WTC cleanup staff battling PTSD more vulnerable to heart problems, say researchers

WTC cleanup staff battling PTSD more vulnerable to heart problems, say researchers

The terror attack on New York City’s World Trade Center (WTC) complex on Sept. 11, 2001 continues to cause mental problems to New Yorkers. Even more than 16 years after the completion of the cleanup operations at the site of the tragedy, a study suggests that many members of the cleanup crew still grapple with post-traumatic stress disorder (PTSD) that may have increased their vulnerability to stroke and heart attack.

The researchers said more than 6,000 male and female cleanup staff who worked at “ground zero” faced the risk of heart attack or stroke in the next 10 years, while those with PTSD experienced a threefold higher risk. According to senior study author Dr. Alfredo Morabia of the City University of New York and Columbia University’s Mailman School of Public Health, the implications of the findings go beyond ground zero cleanup staff.

According to the study, published in the journal Circulation: Cardiovascular Quality and Outcomes, neither exposure to dust from the site nor depression could justify the study findings. “The message for everyone suffering from PTSD, whether they are men or women, is that they are at higher risk of heart attack and stroke,” Morabia told Reuters Health. “And they should very seriously try to reduce their classic risk factors for cardiovascular disease, such as smoking, high cholesterol and high blood pressure,” he added.

Morabia and his team analyzed data of 6,481 individuals, including volunteers, non-firefighting staff, and blue collar workers who took part in the rescue and cleanup operations at the site during the early days following the terrorist attack on the twin towers. The study participants were enrolled in a long-term, detailed health monitoring and treatment program in 2002. Nearly 20 percent of the male participants and 26 percent of the female respondents were diagnosed with PTSD during the study period — a rate almost twice that of the general population, the study found.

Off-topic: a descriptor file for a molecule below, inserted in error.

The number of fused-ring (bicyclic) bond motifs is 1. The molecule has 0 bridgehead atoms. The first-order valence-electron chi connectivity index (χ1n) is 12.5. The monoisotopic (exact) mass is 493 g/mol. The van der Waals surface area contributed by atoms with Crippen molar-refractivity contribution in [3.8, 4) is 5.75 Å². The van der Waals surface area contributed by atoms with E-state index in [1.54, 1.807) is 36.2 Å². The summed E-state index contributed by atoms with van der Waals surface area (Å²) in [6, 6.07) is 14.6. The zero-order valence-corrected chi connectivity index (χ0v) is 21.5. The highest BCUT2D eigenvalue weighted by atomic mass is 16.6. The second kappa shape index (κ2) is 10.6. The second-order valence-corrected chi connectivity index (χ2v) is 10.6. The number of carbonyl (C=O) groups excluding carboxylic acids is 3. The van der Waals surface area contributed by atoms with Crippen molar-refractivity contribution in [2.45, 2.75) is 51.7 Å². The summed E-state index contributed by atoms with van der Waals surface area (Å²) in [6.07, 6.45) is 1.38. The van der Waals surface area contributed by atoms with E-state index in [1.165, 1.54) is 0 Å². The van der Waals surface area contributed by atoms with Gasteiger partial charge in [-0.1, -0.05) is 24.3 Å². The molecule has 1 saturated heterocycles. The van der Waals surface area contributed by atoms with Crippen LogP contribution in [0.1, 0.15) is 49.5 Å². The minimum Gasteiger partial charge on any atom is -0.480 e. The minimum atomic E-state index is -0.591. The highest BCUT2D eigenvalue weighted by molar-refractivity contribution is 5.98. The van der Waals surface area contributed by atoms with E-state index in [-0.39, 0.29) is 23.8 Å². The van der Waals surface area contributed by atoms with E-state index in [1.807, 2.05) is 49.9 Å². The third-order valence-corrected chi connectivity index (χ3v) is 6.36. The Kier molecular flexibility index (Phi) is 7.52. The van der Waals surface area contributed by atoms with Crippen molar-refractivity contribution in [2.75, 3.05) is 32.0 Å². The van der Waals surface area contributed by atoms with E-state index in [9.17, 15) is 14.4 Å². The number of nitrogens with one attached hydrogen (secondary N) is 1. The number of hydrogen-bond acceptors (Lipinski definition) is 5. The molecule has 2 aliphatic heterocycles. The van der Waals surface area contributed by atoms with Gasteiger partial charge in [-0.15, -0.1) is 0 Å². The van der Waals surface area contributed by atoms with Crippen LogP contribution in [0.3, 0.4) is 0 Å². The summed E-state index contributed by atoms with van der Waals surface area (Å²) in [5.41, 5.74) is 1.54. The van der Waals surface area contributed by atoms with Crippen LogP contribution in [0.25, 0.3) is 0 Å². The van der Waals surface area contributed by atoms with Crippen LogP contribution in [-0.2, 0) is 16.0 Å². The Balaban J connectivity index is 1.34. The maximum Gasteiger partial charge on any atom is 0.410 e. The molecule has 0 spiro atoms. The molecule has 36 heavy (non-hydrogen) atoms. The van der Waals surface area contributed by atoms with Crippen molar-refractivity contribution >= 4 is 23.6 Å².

On the whole, the rate of heart attack during this follow-up period went up by 2.22 times among the participants with PTSD compared to those without the mental condition. Additionally, the rate of stroke were 2.51 times higher in the case of those with PTSD.

Anybody exposed to trauma is vulnerable to PTSD. However, soldiers, marines, airmen, and sailors, in particular those on dangerous missions with higher odds of being exposed to deadly and life-threatening experiences, are highly susceptible to mental problems, such as PTSD. Some of the most common symptoms of PTSD are feeling upset by things that remind a person of the past painful events, having repeated nightmares, and experiencing vivid memories or flashbacks of the incident.

Mental health problems are treatable

Speaking openly about mental health ailments is still a big “no” for many Americans nationwide. According to the National Alliance on Mental Illness (NAMI), one in five adults in the country struggle with mental illness each year. Additionally, the Centers for Disease Control and Prevention (CDC) says that each year suicides claim more than 41,000 victims, leaving behind thousands of near and dear ones to deal with the setback of losing a loved one.

However, the good news is that the society is acknowledging that mental problems are real and treatment is the only way forward. When wondering where to start with finding help for psychiatric disorders, contact the 24/7 Mental Health Helpline. Reach out at our 24/7 mental helpline number (855) 653-8178 to know about the finest rehabs in your vicinity and get the best treatment for your needs. You can also use our live chat service to get in touch with one of our representatives for more information.

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